WATCH: Hydro bills to drop 17% June 1 but you will pay more long term
Premier Kathleen Wynne says it is worth having future ratepayers pay more, so that your hydro bill can go down today.
She announced her government's hydro relief plan Thursday morning.
The average hydro bill will be cut by another 17 per cent in June, but it will mean up to $1.4-billion a year in extra interest costs, plus $1.8-billion a year of extra pressure on the province's budget.
The reduction is on top the 8 per cent drop you saw in January through an HST rebate.
The additional relief on your bill will come from refinancing the electricity system, paying off power generation contracts in 30 years, instead of 20. Just like extending the term of your mortgage, it will mean paying more in interest in the long run. The government is not able to say how much interest payments will add up to in the end, but it will be up to $1.4-billion a year. That cost will be recovered from future ratepayers.
Premier Kathleen Wynne admits that over time it will cost a bit more and will take longer to pay off, but it is fairer because current ratepayers don't have to shoulder the entire burden of huge system costs.
Premier Kathleen Wynne will join Ryan and Jay on NEWSTALK 1010's The Rush after the news at 5:30 p.m. Thursday
The changes will also put more pressure on the province's budget. The HST rebate of 8 per cent that started in January is costing Ontario $1-billion a year. New changes coming to enhance social programs for low-income, rural and northern residents will cost an additional $833-million a year. Those costs will be recovered from the tax base.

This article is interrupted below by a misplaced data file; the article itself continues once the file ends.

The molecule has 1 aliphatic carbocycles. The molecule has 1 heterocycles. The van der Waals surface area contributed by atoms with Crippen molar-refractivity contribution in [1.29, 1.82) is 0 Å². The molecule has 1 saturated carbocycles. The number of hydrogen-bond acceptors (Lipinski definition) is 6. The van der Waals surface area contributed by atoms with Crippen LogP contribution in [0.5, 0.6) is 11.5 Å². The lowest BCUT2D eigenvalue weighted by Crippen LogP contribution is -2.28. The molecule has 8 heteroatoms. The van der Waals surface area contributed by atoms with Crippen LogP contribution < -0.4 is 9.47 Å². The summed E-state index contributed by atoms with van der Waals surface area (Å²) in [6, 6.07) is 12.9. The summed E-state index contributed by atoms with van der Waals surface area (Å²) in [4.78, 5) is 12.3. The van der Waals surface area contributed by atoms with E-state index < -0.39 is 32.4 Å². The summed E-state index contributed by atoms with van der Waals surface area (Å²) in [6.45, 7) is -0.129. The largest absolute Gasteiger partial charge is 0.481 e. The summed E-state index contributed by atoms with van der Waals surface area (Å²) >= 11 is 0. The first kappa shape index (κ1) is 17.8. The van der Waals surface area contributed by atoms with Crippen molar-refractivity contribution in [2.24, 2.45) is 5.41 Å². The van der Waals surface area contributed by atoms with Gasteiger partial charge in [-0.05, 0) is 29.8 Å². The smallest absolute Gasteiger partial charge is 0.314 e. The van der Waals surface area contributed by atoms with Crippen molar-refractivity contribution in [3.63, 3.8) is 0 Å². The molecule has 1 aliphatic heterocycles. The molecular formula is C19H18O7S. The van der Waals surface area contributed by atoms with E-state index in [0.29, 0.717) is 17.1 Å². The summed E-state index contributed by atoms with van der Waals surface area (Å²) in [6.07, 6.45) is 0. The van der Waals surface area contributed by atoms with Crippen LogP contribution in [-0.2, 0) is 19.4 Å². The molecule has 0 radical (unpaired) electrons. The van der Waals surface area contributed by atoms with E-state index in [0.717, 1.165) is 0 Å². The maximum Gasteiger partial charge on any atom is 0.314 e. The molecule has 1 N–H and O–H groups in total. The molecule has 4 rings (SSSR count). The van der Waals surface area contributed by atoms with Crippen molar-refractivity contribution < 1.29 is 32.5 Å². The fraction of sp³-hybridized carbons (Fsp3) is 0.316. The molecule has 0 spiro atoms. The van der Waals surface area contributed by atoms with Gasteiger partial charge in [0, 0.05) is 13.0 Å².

When asked where the $1.8-billion will come from within the province's budget, premier Wynne only said that now is the time to make such changes because the economy is growing.
The Wynne government still promises to balance the budget by the 2017-18 fiscal year.
The overall 25 per cent reduction, for the HST rebate and refinancing of the electricity system, is the average for the typical hydro customer. Someone who uses more hydro than average could see a 28 per cent drop, while a condo dweller who uses less hydro could see a 23 per cent reduction.
New social programs for rural and low-income residents mean that some customers could see a reduction of up to 51 per cent in their bill.
After the initial 25 per cent drop this year, the hydro plan promises rate increases at inflation for four years. It is unclear what will happen to rates after that.